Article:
The Senseable City Lab at MIT has developed a project to measure the life of small everyday objects after use. The path that many take is surprising, with long journeys, illogical routes and different stages. We are well aware of the value chain in the production of things, but how hidden is the value/disvalue chain when we throw them away and, as if by magic, they disappear. And yet, even if we don’t see them, they have a curious life beyond our sight.

The research project, called Trash Track, uses georeferenced data visualization techniques to a series of objects that are implanted with tracking devices and that allow them to follow their journey throughout the United States:
Elaborated by the SENSEable City Lab and inspired by the NYC Green Initiative, TrashTrack focuses on how pervasive technologies can expose the challenges of waste management and sustainability. Can these same pervasive technologies make 100% recycling a reality?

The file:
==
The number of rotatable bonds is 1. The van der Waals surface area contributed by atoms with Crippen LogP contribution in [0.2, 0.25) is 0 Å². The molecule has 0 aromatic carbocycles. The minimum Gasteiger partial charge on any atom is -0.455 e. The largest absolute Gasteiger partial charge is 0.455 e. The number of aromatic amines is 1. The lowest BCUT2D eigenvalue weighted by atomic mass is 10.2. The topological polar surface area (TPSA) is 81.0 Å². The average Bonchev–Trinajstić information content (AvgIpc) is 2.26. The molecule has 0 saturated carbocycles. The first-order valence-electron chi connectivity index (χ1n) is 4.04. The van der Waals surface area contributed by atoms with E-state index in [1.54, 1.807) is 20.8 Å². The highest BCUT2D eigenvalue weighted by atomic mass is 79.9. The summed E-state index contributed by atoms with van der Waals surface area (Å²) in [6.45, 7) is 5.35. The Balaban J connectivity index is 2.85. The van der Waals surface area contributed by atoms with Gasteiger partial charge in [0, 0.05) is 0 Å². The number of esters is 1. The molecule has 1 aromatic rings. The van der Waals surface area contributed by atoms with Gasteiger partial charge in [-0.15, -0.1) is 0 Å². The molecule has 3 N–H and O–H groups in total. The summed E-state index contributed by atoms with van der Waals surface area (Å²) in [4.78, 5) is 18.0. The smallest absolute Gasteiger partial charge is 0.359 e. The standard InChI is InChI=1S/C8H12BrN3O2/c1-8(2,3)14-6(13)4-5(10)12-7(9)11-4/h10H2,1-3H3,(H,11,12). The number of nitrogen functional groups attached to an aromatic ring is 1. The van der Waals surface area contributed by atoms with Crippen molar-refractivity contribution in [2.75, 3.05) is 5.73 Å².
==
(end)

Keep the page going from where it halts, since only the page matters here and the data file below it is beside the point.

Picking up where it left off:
TrashTrack uses hundreds of small, smart, location aware tags: a first step towards the deployment of smart-dust – networks of tiny locatable and addressable microeletromechanical systems. These tags are attached to different types of trash so that these items can be followed through the city’s waste management system, revealing the final journey of our everyday objects in a series of real time visualizations.